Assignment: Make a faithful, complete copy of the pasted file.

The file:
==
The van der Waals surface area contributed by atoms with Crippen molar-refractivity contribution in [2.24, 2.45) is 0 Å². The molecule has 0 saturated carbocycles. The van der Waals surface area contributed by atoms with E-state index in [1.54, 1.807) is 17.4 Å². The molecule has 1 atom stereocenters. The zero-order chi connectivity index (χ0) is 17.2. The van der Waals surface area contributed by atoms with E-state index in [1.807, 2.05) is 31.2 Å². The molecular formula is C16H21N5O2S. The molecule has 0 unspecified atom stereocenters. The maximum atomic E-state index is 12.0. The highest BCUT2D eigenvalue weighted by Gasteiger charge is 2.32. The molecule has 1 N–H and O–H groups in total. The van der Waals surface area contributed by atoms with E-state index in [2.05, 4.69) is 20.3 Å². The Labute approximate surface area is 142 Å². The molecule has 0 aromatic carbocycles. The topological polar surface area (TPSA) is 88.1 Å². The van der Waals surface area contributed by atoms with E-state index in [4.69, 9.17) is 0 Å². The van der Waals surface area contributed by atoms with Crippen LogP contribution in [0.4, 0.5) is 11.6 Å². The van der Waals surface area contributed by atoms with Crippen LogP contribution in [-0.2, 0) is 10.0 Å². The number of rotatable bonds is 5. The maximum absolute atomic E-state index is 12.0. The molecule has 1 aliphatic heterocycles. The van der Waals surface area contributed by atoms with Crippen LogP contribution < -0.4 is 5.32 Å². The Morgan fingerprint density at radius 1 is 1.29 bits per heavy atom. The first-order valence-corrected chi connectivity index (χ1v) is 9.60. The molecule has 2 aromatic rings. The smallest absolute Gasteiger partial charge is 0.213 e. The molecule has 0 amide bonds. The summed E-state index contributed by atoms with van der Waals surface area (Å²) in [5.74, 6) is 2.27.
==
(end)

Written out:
The van der Waals surface area contributed by atoms with Crippen molar-refractivity contribution in [2.24, 2.45) is 0 Å². The molecule has 0 saturated carbocycles. The van der Waals surface area contributed by atoms with E-state index in [1.54, 1.807) is 17.4 Å². The molecule has 1 atom stereocenters. The zero-order chi connectivity index (χ0) is 17.2. The van der Waals surface area contributed by atoms with E-state index in [1.807, 2.05) is 31.2 Å². The molecular formula is C16H21N5O2S. The molecule has 0 unspecified atom stereocenters. The maximum atomic E-state index is 12.0. The highest BCUT2D eigenvalue weighted by Gasteiger charge is 2.32. The molecule has 1 N–H and O–H groups in total. The van der Waals surface area contributed by atoms with E-state index in [2.05, 4.69) is 20.3 Å². The Labute approximate surface area is 142 Å². The molecule has 0 aromatic carbocycles. The topological polar surface area (TPSA) is 88.1 Å². The van der Waals surface area contributed by atoms with E-state index in [4.69, 9.17) is 0 Å². The van der Waals surface area contributed by atoms with Crippen LogP contribution in [0.4, 0.5) is 11.6 Å². The van der Waals surface area contributed by atoms with Crippen LogP contribution in [-0.2, 0) is 10.0 Å². The number of rotatable bonds is 5. The maximum absolute atomic E-state index is 12.0. The molecule has 1 aliphatic heterocycles. The van der Waals surface area contributed by atoms with Crippen LogP contribution < -0.4 is 5.32 Å². The Morgan fingerprint density at radius 1 is 1.29 bits per heavy atom. The first-order valence-corrected chi connectivity index (χ1v) is 9.60. The molecule has 2 aromatic rings. The smallest absolute Gasteiger partial charge is 0.213 e. The molecule has 0 amide bonds. The summed E-state index contributed by atoms with van der Waals surface area (Å²) in [5.74, 6) is 2.27.